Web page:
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08/24/08 2:02 PM ET

Back spasms keep Lee out of lineup

Star first baseman doesn't start in finale vs. Nationals

CHICAGO -- Cubs first baseman Derrek Lee did not start Sunday in the series finale against the Washington Nationals because of spasms on the left side of his neck and back, but said he was available to play.

Lee came out of Saturday's game after an awkward swing aggravated his back. He had a similar problem in May 2007, and was sidelined for one week.

Maybe the time off will help. Last year on May 19, he hit a pinch-hit grand slam for an 11-6 Interleague win against the White Sox in his first at-bat after missing five games.

"There's really no news, I'm fine," Lee said Sunday. "Today's just a precautionary day. I just had some spasms [Saturday]. That's all it is. I feel fine, it's no big deal."

Lee was receiving treatment, and could be back in the lineup on Monday when the Cubs open a brief three-game road trip in Pittsburgh.

On Saturday, he struck out swinging to end the fifth and then hunched over in pain.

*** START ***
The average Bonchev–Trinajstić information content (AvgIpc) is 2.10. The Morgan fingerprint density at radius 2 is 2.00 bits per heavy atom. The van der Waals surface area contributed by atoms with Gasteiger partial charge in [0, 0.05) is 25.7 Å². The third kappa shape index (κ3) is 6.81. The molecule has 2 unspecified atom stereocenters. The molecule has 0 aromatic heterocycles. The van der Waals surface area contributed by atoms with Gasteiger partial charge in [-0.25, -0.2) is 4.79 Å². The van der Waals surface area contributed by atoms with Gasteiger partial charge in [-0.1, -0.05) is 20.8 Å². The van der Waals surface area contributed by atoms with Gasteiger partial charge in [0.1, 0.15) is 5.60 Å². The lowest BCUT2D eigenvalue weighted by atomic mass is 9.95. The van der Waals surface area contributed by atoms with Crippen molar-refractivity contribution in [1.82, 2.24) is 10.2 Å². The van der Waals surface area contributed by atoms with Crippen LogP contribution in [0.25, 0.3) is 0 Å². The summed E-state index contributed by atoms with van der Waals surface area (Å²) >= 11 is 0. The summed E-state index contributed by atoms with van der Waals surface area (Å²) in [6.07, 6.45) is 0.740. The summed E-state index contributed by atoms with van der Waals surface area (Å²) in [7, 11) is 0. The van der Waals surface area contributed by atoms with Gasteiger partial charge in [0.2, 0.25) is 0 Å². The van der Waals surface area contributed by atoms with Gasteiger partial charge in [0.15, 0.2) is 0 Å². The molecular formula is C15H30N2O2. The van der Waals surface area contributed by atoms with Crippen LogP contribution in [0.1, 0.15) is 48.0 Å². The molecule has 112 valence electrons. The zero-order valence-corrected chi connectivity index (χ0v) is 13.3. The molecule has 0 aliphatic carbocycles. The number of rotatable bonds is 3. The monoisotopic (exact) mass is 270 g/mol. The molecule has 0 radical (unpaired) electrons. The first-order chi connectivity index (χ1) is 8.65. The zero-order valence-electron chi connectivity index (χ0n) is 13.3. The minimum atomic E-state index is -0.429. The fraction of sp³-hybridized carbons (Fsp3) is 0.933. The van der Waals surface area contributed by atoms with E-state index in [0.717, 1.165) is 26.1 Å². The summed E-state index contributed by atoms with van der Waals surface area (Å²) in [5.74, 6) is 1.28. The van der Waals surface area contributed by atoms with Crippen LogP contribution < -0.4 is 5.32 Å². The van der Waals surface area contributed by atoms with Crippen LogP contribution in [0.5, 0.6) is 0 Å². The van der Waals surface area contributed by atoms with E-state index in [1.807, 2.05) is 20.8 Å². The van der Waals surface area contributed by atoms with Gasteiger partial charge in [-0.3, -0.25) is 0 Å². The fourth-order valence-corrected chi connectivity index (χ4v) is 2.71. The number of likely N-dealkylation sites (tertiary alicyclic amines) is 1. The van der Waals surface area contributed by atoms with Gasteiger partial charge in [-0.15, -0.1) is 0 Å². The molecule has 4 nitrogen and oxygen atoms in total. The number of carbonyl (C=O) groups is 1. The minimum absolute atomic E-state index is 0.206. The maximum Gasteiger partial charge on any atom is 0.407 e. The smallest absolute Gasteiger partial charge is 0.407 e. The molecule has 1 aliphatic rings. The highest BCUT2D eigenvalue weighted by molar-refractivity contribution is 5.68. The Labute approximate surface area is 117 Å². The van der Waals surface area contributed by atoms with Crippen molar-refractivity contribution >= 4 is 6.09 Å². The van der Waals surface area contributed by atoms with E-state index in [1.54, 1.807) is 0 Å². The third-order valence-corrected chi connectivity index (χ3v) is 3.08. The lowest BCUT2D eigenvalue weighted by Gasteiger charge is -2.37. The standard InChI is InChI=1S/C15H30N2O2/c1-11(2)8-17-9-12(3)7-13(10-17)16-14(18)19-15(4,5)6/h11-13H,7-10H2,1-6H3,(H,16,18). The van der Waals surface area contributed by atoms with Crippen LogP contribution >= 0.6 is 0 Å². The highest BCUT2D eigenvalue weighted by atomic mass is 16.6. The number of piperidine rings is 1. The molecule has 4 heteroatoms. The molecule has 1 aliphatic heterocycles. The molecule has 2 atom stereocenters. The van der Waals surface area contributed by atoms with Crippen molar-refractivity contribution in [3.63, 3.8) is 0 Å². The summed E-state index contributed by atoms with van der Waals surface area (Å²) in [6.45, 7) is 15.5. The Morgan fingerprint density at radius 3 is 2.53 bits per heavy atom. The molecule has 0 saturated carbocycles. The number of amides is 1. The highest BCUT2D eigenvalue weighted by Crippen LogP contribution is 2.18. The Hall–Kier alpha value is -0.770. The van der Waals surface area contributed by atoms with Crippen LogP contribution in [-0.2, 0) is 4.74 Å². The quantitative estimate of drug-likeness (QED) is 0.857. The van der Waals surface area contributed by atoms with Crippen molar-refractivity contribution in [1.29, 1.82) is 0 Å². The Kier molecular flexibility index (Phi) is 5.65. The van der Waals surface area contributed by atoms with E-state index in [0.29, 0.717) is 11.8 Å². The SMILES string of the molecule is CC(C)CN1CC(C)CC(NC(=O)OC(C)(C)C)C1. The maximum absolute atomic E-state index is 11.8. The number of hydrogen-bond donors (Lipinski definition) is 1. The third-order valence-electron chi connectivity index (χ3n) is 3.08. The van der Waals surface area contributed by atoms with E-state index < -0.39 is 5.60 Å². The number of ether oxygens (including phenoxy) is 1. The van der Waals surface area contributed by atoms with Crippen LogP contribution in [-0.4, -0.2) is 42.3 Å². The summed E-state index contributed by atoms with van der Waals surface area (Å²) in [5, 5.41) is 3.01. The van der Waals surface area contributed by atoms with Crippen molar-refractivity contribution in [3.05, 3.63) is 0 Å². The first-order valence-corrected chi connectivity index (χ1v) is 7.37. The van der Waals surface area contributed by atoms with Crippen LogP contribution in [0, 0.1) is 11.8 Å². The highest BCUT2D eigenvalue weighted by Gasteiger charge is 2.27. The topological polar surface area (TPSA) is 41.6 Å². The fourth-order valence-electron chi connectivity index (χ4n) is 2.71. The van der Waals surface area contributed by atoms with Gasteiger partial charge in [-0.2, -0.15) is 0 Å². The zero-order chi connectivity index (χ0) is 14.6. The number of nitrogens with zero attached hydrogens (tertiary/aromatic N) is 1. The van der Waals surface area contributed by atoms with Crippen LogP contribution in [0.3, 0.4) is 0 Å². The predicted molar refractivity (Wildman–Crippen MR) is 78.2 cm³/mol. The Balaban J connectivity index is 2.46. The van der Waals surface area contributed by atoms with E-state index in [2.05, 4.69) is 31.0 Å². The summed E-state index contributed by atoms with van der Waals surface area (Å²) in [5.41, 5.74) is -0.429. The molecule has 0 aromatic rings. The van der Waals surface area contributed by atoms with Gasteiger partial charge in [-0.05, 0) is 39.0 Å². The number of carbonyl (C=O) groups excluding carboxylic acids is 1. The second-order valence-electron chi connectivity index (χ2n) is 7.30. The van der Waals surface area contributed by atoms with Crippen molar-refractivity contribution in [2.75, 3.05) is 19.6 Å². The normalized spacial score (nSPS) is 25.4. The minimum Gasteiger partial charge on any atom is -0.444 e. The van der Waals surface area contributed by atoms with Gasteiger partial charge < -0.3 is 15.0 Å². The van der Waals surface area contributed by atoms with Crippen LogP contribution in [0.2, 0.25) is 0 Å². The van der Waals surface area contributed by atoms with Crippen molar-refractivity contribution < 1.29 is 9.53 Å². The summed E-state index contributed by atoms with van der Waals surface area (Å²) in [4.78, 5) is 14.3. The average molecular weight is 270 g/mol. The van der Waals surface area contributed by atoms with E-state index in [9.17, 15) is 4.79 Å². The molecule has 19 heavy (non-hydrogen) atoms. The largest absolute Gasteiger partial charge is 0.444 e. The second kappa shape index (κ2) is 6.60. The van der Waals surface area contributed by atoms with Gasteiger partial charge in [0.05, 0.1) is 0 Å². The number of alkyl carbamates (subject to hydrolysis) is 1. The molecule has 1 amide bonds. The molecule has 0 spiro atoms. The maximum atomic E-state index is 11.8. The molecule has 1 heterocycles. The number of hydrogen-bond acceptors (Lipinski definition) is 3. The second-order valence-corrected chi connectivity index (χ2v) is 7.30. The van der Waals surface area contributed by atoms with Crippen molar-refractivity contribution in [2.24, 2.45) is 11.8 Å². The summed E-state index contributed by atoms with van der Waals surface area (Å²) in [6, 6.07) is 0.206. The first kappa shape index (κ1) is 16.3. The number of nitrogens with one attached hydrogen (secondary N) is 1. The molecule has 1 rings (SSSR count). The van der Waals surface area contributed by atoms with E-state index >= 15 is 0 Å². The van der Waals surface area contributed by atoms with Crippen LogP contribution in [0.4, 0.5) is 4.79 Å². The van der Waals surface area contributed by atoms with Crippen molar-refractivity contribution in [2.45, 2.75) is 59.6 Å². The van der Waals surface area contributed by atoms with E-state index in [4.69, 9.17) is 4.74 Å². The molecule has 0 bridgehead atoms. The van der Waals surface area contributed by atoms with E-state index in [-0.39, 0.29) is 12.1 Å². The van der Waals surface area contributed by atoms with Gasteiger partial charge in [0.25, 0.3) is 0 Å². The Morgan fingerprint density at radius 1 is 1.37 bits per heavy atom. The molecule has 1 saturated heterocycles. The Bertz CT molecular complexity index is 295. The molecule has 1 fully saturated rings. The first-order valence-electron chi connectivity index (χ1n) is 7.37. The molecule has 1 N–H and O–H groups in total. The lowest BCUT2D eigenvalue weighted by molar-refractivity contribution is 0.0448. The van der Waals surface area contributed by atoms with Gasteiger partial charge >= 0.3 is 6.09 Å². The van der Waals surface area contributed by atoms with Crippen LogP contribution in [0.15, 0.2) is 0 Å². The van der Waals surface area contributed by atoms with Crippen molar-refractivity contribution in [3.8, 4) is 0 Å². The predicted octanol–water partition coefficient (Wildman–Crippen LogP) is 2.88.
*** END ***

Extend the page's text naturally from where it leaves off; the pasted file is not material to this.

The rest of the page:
"Every once in a while, I get spasms in there," Lee said. "[Saturday], I took a real awkward swing and it gave me a little scare, but it's no big deal."

Lee has received treatment in the past for the spasms, but said it's not something he has to deal with on a daily basis.

"It's something that doesn't ever go away," he said. "It's not something that affects you daily. [Saturday], you saw the awkward swing and it flared up."

Daryle Ward started at first base Sunday in place of Lee, who was batting .290 with 18 homers and 74 RBIs. Lee has hit only three home runs since the All-Star break. Maybe the spasms have something to do with that?

"No," he said. "It was just a funny swing and it flared up."

Also missing from Sunday's Cubs lineup was outfielder Kosuke Fukudome, who was 1-for-13 on this homestand, and is hitless in his last four games. Fukudome looked at video of his swing and met with Cubs manager Lou Piniella before the game.

Carrie Muskat is a reporter for MLB.com. This story was not subject to the approval of Major League Baseball or its clubs.